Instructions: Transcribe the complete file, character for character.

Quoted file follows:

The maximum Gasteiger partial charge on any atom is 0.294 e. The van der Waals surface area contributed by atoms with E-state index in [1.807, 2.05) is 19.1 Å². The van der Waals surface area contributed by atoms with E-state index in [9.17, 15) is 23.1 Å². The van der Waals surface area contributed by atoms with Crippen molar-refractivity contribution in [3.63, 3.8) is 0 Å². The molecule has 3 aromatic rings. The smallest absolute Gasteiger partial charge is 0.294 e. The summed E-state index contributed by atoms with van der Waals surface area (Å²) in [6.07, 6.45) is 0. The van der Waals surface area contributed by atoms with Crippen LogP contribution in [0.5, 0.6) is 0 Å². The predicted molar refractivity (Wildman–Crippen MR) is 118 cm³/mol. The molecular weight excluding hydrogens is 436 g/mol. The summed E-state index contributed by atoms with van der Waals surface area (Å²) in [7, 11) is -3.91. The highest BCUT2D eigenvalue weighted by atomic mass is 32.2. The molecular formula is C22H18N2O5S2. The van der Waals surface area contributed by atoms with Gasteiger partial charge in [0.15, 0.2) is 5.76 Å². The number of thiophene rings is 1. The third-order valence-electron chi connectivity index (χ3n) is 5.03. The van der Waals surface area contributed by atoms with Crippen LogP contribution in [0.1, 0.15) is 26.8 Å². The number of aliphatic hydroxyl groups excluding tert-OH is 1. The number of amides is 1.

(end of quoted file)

The maximum Gasteiger partial charge on any atom is 0.294 e. The van der Waals surface area contributed by atoms with E-state index in [1.807, 2.05) is 19.1 Å². The van der Waals surface area contributed by atoms with E-state index in [9.17, 15) is 23.1 Å². The van der Waals surface area contributed by atoms with Crippen molar-refractivity contribution in [3.63, 3.8) is 0 Å². The molecule has 3 aromatic rings. The smallest absolute Gasteiger partial charge is 0.294 e. The summed E-state index contributed by atoms with van der Waals surface area (Å²) in [6.07, 6.45) is 0. The van der Waals surface area contributed by atoms with Crippen LogP contribution in [0.5, 0.6) is 0 Å². The predicted molar refractivity (Wildman–Crippen MR) is 118 cm³/mol. The molecular weight excluding hydrogens is 436 g/mol. The summed E-state index contributed by atoms with van der Waals surface area (Å²) in [7, 11) is -3.91. The highest BCUT2D eigenvalue weighted by atomic mass is 32.2. The molecular formula is C22H18N2O5S2. The van der Waals surface area contributed by atoms with Gasteiger partial charge in [0.15, 0.2) is 5.76 Å². The number of thiophene rings is 1. The third-order valence-electron chi connectivity index (χ3n) is 5.03. The van der Waals surface area contributed by atoms with Crippen LogP contribution in [0.1, 0.15) is 26.8 Å². The number of aliphatic hydroxyl groups excluding tert-OH is 1. The number of amides is 1.